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Tina Casey headshot

How Maersk Will Beat Its Own Carbon Neutral Cargo Ship Goal in 7 Years

Maersk is building a ship that the company says will run on carbon neutral fuels - it's set to sail in 2023, seven years ahead of schedule.
By Tina Casey

Maersk faced a classic chicken-and-egg dilemma. If a shipping company wanted to build the world’s first carbon neutral cargo ship, it needed to have carbon neutral fuel, but there was no such fuel, because there were no such ships. Apparently, the fuel supply situation did not deter the Denmark-based global integrated shipping company.

Instead of waiting for the sustainable fuel market to come first, Maersk took the plunge and is building a ship that the company says will run on carbon neutral fuels. The ship is scheduled to set sail in 2023, seven years ahead of schedule.

Carbon neutral fuel or carbon neutral ships: Which came first?

In the not too distant past, building a new ship for carbon neutral fuels that don’t exist would seem to be a massive gamble. However, Maersk’s new decarbonization venture has a firm bottom-line footing in at least six areas.

First, Maersk notes that its own customers demand carbon neutral shipping. Among its 200 largest customers, about half have already set science-based or zero carbon goals, and that number is set to rise. Regardless of whether or not carbon neutral shipping fuel exists now, Maersk has the resources to invest in technology that beats the competition to the punch. The bottom line also gets an assist when the company’s fleet decommissioning schedule provides for swapping out older ships for new ones.

Next, Maersk has enormous buying power. By investing in a carbon neutral ship, the company can help kickstart and scale up the fuel supply chain. In some ways, the situation is similar to the growth of the electric vehicle market. A lack of charging stations initially tamped down consumer interest in buying electric cars, but now that global automakers are electrifying their fleets, the charging station market is booming.

In addition, Maersk’s new carbon neutral ship will not be one of those massive, deep-sea cargo ships that can weigh more than 200,000 tons.  Maersk is planning on a smaller feeder vessel, designed to ply an intra-regional network. That will help alleviate the demand for massive quantities of new fuel.

Fourth, Maersk is not taking such a steep plunge after all. The new ship will be able to run on standard low-carbon fossil shipping fuel if more sustainable, alternative fuels do not materialize by 2023.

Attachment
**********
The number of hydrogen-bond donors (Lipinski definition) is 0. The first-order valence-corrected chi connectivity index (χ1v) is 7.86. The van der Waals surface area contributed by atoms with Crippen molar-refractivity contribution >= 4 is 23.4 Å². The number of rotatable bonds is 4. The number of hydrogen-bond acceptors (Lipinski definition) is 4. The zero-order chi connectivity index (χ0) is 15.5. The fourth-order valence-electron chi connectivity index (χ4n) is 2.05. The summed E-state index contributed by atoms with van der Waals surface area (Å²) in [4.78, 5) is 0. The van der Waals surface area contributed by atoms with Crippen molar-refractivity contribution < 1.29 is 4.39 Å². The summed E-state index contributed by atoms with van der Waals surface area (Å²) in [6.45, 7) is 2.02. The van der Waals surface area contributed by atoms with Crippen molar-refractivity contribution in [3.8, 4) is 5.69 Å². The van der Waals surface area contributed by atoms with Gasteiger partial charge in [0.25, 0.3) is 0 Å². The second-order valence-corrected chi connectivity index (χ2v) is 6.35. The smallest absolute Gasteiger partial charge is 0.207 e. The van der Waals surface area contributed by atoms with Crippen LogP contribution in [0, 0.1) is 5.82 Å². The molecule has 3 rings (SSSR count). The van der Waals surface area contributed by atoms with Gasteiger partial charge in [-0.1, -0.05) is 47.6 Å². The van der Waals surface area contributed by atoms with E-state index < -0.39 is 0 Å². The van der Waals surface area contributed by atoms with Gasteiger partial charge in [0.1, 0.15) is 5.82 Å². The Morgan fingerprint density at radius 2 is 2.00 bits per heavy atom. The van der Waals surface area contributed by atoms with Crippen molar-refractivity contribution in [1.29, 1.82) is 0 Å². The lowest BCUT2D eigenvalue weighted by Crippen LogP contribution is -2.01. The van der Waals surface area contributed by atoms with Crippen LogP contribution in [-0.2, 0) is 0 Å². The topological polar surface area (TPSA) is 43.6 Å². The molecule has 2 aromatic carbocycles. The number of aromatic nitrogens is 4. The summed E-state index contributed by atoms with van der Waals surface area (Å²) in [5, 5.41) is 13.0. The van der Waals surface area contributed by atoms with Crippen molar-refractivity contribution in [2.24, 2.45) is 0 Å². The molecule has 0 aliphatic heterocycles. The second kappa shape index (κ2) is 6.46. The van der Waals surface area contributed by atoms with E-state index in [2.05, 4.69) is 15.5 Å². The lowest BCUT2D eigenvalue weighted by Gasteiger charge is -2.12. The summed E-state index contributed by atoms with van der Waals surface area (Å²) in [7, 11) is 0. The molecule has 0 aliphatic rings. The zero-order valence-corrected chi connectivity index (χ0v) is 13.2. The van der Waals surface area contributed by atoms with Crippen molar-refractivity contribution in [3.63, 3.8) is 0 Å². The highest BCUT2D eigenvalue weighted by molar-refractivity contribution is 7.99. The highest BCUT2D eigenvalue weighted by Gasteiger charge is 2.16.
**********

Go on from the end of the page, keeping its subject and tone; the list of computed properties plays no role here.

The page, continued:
How collaboration solves the carbon neutral dilemma

As for the fifth reason, the smaller-sized ship and the fallback fossil fuel scenario indicate that Maersk is hedging its bets. Nevertheless, the odds are good that an ample supply of carbon neutral fuel will be in hand by the time the company is ready to launch a carbon neutral vessel.

That’s because Maersk is not going it alone. It is collaborating with industry partners and other stakeholders, mainly through the Maersk Mc-Kinney Møller Center for Zero Carbon Shipping, a non-profit research and development center.

“Our success relies on customers embracing this groundbreaking product and strengthened collaboration with fuel manufacturers, technology partners and developers to ramp up production fast enough,” explains CEO of Fleet & Strategic Brands for A.P. Moller - Maersk, Henriette Hallberg Thygesen.

“We believe our aspiration to put the world’s first carbon neutral liner vessel in operation by 2023 is the best way to kick start the rapid scaling of carbon neutral fuels we will need,” Thygesen adds.

So, where will the fuel come from?

Maersk’s research and development collaboration leads to the sixth, and perhaps the most important bottom-line factor: making carbon neutral shipping fuel at scale is technologically feasible today.

A quick look at the green hydrogen field demonstrates how quickly the carbon neutral shipping fuel industry can scale up, now that the wind and solar industries have matured.